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Cities make sure 'tiny' homes properly built

Code enforcement a safety must even for a smaller house

By ALEXANDER SIMONE

Staff writer

Dakota Patterson has embraced the virtue of living small with a 12-by-32-foot “tiny” house he is furnishing in Florence.

While it might be easier to build than a full-size home, there are still safety measures to consider, said Trayce Warner, a Florence city councilmember.

“Just using it as a shed is one thing, but if he’s planning on living in it, there are other requirements to be met,” she said.

Patterson is furnishing the home in the back yard of a neighbor temporarily until he can move.

“Once I find a decent property for sale in Marion County or closer to Hillsboro, I’ll build a foundation for it,” he said.

There is a mobile home next to Patterson’s home, which raised some concern about his intent during Florence’s March 18 city council meeting.

“We need to investigate before we get too excited,” Florence city councilman Ken Hoffman said at the meeting. “Maybe he’s going to do some good. We just need to get our ducks in a row so we can set a standard.”

Patterson says the mobile home belongs to someone else.

If it were to stay in Florence, the housing code isn’t clear on whether it would qualify as a house or a mobile home, Warner said.

“I see no problem with tiny houses as long as they get the permits, hook them up to the proper utilities, and own the property,” she said. “I think the issue here is that we have zoning, and they’re trying to decide whether a tiny house is similar to a mobile home.”

If Patterson moves to Hillsboro, though, his decision to build a foundation will speed the relocation.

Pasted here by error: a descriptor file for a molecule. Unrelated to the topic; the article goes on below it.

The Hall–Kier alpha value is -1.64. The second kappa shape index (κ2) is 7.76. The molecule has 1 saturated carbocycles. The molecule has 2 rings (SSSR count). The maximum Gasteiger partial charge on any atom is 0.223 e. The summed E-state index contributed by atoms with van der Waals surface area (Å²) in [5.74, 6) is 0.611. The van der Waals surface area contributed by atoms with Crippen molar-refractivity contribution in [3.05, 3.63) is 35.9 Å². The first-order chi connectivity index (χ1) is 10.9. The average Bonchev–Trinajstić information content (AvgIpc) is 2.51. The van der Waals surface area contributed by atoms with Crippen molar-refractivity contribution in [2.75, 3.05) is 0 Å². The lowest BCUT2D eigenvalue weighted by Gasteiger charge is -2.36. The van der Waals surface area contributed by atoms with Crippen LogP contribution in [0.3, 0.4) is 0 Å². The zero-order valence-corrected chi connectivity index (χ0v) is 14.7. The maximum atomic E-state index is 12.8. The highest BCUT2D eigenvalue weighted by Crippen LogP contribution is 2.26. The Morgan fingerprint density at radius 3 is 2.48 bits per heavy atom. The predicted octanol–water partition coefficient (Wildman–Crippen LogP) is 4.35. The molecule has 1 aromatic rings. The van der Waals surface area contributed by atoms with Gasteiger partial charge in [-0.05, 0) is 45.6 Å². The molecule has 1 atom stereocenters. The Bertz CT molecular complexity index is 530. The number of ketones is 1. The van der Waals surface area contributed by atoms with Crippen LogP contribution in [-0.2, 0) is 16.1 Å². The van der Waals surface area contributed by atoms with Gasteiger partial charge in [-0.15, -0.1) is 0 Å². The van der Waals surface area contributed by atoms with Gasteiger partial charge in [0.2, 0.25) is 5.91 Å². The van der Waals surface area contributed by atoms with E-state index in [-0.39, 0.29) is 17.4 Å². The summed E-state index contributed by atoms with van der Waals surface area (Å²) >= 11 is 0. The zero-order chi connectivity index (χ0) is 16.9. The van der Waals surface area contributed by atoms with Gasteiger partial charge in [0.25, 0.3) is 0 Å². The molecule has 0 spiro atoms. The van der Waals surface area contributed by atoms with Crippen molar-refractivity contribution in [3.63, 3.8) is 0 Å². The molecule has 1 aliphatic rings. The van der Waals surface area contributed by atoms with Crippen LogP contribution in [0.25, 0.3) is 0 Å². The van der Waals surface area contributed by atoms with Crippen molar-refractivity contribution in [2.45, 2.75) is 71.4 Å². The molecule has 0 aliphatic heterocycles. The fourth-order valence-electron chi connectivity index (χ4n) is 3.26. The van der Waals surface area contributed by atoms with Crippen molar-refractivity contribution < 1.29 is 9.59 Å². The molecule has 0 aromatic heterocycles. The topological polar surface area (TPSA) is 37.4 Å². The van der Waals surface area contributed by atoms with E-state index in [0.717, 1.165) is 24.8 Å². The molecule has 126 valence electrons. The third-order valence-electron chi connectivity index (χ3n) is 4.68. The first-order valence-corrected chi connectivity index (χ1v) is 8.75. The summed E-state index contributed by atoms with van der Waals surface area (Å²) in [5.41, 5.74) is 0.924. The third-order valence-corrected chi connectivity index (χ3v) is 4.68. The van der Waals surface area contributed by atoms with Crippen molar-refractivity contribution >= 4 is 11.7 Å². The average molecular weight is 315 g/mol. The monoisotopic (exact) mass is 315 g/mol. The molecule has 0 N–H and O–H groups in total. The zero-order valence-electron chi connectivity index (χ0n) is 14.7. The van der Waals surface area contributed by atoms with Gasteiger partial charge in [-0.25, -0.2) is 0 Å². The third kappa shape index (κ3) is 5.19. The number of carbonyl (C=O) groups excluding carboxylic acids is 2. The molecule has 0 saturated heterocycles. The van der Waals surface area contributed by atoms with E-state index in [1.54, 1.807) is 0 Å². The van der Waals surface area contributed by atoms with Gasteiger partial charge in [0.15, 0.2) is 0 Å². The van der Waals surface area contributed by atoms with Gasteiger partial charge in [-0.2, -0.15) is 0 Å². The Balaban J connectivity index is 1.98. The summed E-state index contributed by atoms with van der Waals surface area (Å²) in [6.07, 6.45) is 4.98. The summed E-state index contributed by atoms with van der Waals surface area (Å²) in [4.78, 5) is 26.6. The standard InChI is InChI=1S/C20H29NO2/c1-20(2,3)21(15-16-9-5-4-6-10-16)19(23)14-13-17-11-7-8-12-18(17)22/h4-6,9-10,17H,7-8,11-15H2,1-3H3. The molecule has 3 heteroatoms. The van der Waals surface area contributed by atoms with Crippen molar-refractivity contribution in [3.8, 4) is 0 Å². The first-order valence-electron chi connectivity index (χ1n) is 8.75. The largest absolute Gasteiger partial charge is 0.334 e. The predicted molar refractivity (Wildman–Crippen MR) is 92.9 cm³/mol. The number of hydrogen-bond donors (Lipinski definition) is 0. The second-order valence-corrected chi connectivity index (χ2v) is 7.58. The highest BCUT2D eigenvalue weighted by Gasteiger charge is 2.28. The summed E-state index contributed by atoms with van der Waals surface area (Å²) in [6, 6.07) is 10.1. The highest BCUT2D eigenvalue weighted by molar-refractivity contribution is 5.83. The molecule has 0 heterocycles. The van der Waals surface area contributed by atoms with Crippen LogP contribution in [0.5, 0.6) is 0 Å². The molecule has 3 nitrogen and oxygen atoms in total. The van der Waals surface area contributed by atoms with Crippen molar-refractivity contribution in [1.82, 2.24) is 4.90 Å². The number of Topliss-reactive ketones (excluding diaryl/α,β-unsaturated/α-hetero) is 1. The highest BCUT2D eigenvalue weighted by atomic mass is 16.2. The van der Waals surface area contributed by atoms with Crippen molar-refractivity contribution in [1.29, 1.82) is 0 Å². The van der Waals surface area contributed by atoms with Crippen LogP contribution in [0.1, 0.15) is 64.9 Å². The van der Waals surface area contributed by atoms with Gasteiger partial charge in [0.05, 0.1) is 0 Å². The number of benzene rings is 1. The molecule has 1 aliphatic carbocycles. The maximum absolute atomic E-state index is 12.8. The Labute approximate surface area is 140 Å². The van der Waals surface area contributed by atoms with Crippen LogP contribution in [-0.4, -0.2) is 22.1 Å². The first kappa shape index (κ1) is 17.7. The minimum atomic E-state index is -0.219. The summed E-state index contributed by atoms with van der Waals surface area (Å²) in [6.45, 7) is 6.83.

Hillsboro law recognizes the difference between a mobile home and tiny house depending on whether the home is on wheels or a foundation.

If it’s on wheels, then the home must be in a mobile home park, said Ben Steketee, Hillsboro’s code enforcement officer.

“There are lots of examples of small houses built correctly,” he said. “They’re on a foundation, a permanent location, and they’ve been inspected every step.”

One of the small homes Steketee said has been built correctly is that of Mindy Gehring and her husband, though the couple did not move in for several years after it was built.

At 650-square feet, Gehring’s house isn’t technically a “tiny home,” but she said she understands the desire for a small house.

“Our house is affordable and doesn’t ruin our lifestyle,” she said. “We’re paying less than you would for a rental in Hillsboro.”

Problems arise when owners try to forgo the inspection process, Steketee said.

“I understand conforming to the code is a pain in the butt,” he said. “I’m a pain in the butt because I make people do things a certain way. It’s more expensive than what they think it should be, but the intent is to make sure that things are safe and sanitary.”

One of the advantages for Gehring is that her husband, Matt, is an electrician, she said.

“He knows the importance of getting it done correctly,” she said. “A lot of people are not experts when they build their houses.”

Included in Hillsboro’s codes are stipulations for one room of at least 120 square feet, a separate kitchen of 70 square feet, and a bathroom.

While examples can be found online for how to build a tiny house, that is not the final word on the building codes of a city, Steketee said.

“If you’re getting plans from the Internet, they might not take into account all the safety features that make the place habitable,” he said.

Last modified April 4, 2019

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